Careful outcome measurement is one tool for helping tease-out potential explanatory pathways linking social isolation and health. The latest evidence suggests that timely access to help with seeking healthcare in response to a life threatening event may be a key pathway linking social isolation and CVD mortality outcomes.(9) Perhaps due in part to the timing of publication, Naito and colleagues present several potential explanations for their findings with exception of this “delays in seeking care” hypothesis. Future research examining CVD and non-CVD incidence outcomes should continue explicitly defining the theoretical and conceptual models underpinning the hypothesized relationships between social isolation and specific disease outcomes under investigation.
1. Naito R, Leong DP, Bangdiwala SI, et al. Impact of social isolation on mortality and morbidity in 20 high-income, middle-income and low-income countries in five continents. BMJ Glob Heal. 2021;6(3):e004124. doi:10.1136/bmjgh-2020-004124
2. Holt-Lunstad J, Smith TB, Baker M, Harris T, Stephenson D. Loneliness and Social Isolation as Risk Factors for Mortality: a Meta-Analytic Review. Perspect Psychol Sci. 2015;10(2):227-237. doi:10.1177/1745691614568352
3. Mansournia MA, Altman DG. Population attributable fraction. BMJ. 2018;360:k757. doi:10.1136/bmj.k757
4. Smith RW, Barnes I, Reeves G, Green J, Beral V, Floud S. P84 Is social isolation as bad for health as smoking 15 cigarettes per day? Findings from two large prospective UK cohorts. J Epidemiol Community Health. 2019;73(Suppl 1):A108 LP-A109. doi:10.1136/jech-2019-SSMabstracts.234
5. Kristof N. Let’s Wage a War on Loneliness. The New York Times. https://www.nytimes.com/2019/11/09/opinion/sunday/britain-loneliness-epi.... Published November 9, 2019. Accessed February 22, 2020.
6. Graham J. Loneliness as a health threat: New campaign raises awareness. STAT News. https://www.statnews.com/2016/11/16/loneliness-health/. Published 2016. Accessed June 28, 2019.
7. Yang YC, Boen C, Gerken K, Li T, Schorpp K, Harris KM. Social relationships and physiological determinants of longevity across the human life span. Proc Natl Acad Sci. 2016;113(3):578-583. doi:10.1073/PNAS.1511085112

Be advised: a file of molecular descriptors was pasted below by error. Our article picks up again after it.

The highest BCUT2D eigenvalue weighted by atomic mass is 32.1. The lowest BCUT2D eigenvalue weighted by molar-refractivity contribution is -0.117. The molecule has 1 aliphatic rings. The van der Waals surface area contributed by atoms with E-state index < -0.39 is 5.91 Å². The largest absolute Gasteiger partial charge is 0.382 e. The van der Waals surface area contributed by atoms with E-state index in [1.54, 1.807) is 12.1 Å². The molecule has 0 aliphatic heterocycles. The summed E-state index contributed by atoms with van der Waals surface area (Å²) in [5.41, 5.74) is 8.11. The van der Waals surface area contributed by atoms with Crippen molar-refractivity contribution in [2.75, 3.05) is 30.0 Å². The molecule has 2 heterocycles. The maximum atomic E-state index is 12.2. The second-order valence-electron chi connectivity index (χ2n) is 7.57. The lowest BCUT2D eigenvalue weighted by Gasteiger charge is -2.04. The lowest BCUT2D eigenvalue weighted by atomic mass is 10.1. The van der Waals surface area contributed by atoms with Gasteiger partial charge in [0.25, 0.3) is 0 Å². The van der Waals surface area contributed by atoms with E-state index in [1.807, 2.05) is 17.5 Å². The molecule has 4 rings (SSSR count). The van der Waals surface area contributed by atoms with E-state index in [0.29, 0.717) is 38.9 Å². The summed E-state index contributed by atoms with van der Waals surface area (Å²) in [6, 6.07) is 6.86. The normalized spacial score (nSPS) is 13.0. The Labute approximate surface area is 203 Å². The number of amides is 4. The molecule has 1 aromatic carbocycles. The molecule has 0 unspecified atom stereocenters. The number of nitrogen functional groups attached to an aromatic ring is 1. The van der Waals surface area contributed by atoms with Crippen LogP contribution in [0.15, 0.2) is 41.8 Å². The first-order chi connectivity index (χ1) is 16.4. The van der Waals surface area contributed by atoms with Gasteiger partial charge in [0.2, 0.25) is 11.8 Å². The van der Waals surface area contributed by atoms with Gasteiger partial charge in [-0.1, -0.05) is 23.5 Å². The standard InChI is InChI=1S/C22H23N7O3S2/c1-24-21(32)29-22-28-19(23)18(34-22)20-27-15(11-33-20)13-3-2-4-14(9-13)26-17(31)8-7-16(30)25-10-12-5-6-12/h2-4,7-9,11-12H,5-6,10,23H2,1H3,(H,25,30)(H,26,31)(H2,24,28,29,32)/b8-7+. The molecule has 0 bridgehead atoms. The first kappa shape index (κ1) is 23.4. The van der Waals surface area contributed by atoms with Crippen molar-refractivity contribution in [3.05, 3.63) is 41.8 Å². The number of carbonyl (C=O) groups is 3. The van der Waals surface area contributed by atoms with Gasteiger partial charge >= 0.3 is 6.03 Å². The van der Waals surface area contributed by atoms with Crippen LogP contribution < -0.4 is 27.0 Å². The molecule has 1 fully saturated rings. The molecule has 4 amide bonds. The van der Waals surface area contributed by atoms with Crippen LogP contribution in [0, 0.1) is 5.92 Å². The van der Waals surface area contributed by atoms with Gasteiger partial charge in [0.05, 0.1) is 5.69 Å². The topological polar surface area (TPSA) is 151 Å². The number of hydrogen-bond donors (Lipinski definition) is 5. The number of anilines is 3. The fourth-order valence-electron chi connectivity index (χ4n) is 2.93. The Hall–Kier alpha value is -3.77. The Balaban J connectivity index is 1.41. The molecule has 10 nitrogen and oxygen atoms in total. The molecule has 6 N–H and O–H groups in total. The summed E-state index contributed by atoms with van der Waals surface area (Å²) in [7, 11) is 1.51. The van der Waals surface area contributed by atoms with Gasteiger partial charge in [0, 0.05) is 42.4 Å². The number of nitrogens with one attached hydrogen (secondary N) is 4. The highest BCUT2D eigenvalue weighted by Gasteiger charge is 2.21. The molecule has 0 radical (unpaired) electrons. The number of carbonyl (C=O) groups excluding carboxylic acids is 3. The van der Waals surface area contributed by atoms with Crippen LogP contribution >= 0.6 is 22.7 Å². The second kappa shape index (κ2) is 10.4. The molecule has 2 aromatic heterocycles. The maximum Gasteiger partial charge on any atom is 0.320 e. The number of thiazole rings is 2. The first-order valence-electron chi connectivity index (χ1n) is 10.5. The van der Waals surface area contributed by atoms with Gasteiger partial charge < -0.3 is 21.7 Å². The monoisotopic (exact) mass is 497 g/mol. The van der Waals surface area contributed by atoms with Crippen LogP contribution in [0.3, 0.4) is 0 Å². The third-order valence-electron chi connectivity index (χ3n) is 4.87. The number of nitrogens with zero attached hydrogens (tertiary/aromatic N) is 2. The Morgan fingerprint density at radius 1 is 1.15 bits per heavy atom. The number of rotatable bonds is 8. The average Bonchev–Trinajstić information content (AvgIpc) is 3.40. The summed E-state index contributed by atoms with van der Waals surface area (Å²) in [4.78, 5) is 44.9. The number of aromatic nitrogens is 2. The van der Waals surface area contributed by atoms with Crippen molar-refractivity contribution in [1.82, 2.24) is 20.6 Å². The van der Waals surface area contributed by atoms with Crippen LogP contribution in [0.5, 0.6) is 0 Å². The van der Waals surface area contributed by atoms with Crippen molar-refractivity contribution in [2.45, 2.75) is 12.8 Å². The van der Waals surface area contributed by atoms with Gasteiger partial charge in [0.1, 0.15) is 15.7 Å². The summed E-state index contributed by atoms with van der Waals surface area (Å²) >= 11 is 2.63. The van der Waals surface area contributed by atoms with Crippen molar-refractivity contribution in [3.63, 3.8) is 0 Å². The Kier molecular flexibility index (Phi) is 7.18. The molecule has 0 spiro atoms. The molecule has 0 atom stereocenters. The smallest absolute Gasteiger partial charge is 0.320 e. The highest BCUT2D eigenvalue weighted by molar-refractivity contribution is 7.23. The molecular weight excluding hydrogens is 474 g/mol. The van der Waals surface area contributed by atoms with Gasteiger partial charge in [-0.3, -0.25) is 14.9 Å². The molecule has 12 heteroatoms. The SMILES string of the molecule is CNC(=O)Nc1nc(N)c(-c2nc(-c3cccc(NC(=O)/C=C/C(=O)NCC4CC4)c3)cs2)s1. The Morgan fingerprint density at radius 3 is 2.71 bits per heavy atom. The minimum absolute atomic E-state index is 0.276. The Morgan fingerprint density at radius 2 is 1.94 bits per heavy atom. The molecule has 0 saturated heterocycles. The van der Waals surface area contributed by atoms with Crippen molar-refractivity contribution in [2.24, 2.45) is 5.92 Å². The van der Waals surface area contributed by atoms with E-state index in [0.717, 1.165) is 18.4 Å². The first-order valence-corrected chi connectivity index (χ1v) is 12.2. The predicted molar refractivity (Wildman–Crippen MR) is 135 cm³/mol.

8. Courtin E, Knapp M. Social isolation, loneliness and health in old age: a scoping review. Health Soc Care Community. 2017;25(3):799-812. doi:10.1111/hsc.12311
9. Smith RW, Barnes I, Green J, Reeves GK, Beral V, Floud S. Social isolation and risk of heart disease and stroke: analysis of two large UK prospective studies. Lancet Public Heal. 2021. doi:10.1016/S2468-2667(20)30291-7
10. Chang S-C, Glymour M, Cornelis M, et al. Social Integration and Reduced Risk of Coronary Heart Disease in Women: The Role of Lifestyle Behaviors. Circ Res. 2017;120(12):1927-1937. http://circres.ahajournals.org/content/early/2017/03/30/CIRCRESAHA.116.3....
11. Valtorta NK, Kanaan M, Gilbody S, Hanratty B. Loneliness, social isolation and risk of cardiovascular disease in the English Longitudinal Study of Ageing. Eur J Prev Cardiol. 2018;25(13):1387-1396. doi:10.1177/2047487318792696
12. Elovainio M, Hakulinen C, Pulkki-Råback L, et al. Contribution of risk factors to excess mortality in isolated and lonely individuals: an analysis of data from the UK Biobank cohort study. Lancet Public Heal. 2017;2(6):e260-e266. doi:10.1016/S2468-2667(17)30075-0
13. Hakulinen C, Pulkki-Råback L, Virtanen M, Jokela M, Kivimäki M, Elovainio M. Social isolation and loneliness as risk factors for myocardial infarction, stroke and mortality: UK Biobank cohort study of 479 054 men and women. Heart. March 2018. http://heart.bmj.com/content/early/2018/03/16/heartjnl-2017-312663.abstract.